Much as the Italian Futurists, whom he would have been aware of in this youth, Lucio Fontana (1899-1968) was perhaps seen as getting rather carried away by his own enthusiasm when in the 1950s he declared: ‘I make holes; infinity passes through them; light passes through them, there is no need to paint.’

This is the man who slashed his own canvases and slit open his sculptures. I’d like to use the occasion of this Sotheby’s auction in Milan, in which six of his works go under the hammer, alongside paintings and sculpture from many of Italy’s most revered 20th century artists, among them: Giacomo Balla, Arturo Martini,Giorgio de Chirico, Massimo Campigli, Mario Sironi, Alberto Savinio, Renato Birolli, Luigi Ontani, Gastone Novelli and Domenico Gnoli, to extrapolate a theory I have developed concerning Lucio Fontana.

Fontana, was born in Argentina of Italian immigrant parents, his father being a sculptor. He was in Italy studying engineering when WWI broke out and fought in it. Afterwards he studied sculpture in Milan but soon returned to Argentina before settling once more in Italy. Despite having, with some Italian artist friends, gone to Paris – like de Chirico had, more than a decade before – to join one of the many factions of modern artists there – the Abstraction-Création group – contradictorily, his first one-man abstract art show having happened the year before, Fontana’s sensitive, equine, figurative bronze Bozzetto per i ‘Cavalli che seguono la Vittoria’, 1936, (above middle, and included in the sale) dates from this period. It’s interesting to note, though, that these horses are moving, not static, and the younger one is a little ahead of its parent. 1939 finds Fontana back in Argentina where he founds a private academy and with some of his students writes the Manifesto Blanco, demanding the synthesis of artistic genres and the renunciation of traditional art materials. It recognised that: ’We live in the mechanical age. Painted canvas and upright plaster no longer have a reason to exist.’ In their place, his idea was to merge technology and art to create something entirely new and more suited to the time. Back in Milan in 1947 he wrote another manifesto: Primo Manifesto dello Spezialismo, demanding a new form of space-oriented art. At the time his concept would have seemed improbable and grandiose: to synthesize space, sound, colour, movement and time into a new kind of art.

In 1949, his fiftieth year, Fontana punched holes through painted canvases and created his first spatial environment: an experiment with shapeless objects painted in fluorescent colours illuminated by ultra-violet light to be viewed in a darkened room. Seemingly manifesto-mad, in the 1950s he wrote another three of them and continued to conduct further experiments, slashing and perforating his paintings and sculptures, and even including neon lights, memorably at the 1966 Venice Biennale where he installed an ultra-violet light-room and a violet neon-room. His uncompromising Concetto spaziale, Attesa,1964 (above top, and in the sale), is perhaps the most bald and direct of his attempts to shock the viewer into the realisation that he is not looking at a flat plane. In slashing the canvas he attempts to bring the background – the wall behind – into the painting, giving it another dimension, making the painting into an object or sculpture. Earlier in the century, the Cubists had of course already experimented with this idea but Fontana wanted to push it further. Around about this time, many of his pieces were named Concetto Spaziele, the pierced sculptural form (above bottom, and in the sale) is one of them; here his object is to blur the difference between a solid, rounded, bean-shaped object and a hollow one, thus allowing the inside as well as the outside surface to have a presence.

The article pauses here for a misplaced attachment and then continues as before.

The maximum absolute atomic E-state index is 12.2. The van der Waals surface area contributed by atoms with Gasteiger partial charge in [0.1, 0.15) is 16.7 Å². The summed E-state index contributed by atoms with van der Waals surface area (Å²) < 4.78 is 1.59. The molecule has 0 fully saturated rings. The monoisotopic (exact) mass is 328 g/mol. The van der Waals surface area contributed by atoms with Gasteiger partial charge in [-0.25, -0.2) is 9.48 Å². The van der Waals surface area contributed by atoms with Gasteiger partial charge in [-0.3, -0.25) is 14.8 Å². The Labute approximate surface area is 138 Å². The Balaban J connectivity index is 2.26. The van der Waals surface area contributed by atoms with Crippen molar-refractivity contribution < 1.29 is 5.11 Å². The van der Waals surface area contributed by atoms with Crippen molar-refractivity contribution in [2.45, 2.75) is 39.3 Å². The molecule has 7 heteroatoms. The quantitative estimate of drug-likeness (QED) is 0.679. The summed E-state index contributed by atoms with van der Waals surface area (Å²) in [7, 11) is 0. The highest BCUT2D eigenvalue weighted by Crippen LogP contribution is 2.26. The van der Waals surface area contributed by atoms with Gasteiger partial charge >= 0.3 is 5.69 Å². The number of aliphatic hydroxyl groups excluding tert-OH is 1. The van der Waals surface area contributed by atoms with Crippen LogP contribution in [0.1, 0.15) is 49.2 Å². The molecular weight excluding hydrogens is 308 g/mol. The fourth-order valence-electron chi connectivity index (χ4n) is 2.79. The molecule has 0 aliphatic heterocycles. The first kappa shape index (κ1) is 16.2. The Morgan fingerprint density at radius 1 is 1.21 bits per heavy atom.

Looking beyond the limits of the picture, exploring space and science fiction to connect the new art to the dramatic technological and social changes taking place in the middle of the 20th Century, Fontana’s outlook was enormously influential. Ahead of his time, with so many vague and unformed but interesting ideas, it is fair to say that his spatial concept foreshadowed installation and environmental art and his promotion of gesture as art prompted performance as art. A long list of artists emerging in the 1960s and later all owe him a great debt, among them: Donald Judd, Dan Flavin, Jenny Holzer, James Turrell, Laurie Anderson, Bill Viola, Christo, Fiona BannerMartin Creed

We will sing of great crowds excited by work, by pleasure, and by riot; we will sing of the multicoloured, polyphonic tides of revolution in the modern capitals; we will sing of the vibrant nightly fervour of arsenals and shipyards blazing with violent electric moons; greedy railway stations that devour smoke-plumed serpents; factories hung on clouds by the crooked lines of their smoke; bridges that stride the rivers like giant gymnasts, flashing in the sun with a glitter of knives; adventurous steamers that sniff the horizon; deep-chested locomotives whose wheels paw the tracks like the hooves of enormous steel horses bridled by tubing; and the sleek flight of planes whose propellers chatter in the wind like banners and seem to cheer like an enthusiastic crowd. Extract from The Futurist Manifesto, 1909.

Lucio Fontana may well have been the last Futurist.

Works from top
Concetto spaziale, Attesa, 1964
Bozzetto per i ‘Cavalli che seguono la Vittoria’, 1936
Concetto Spaziale, Undated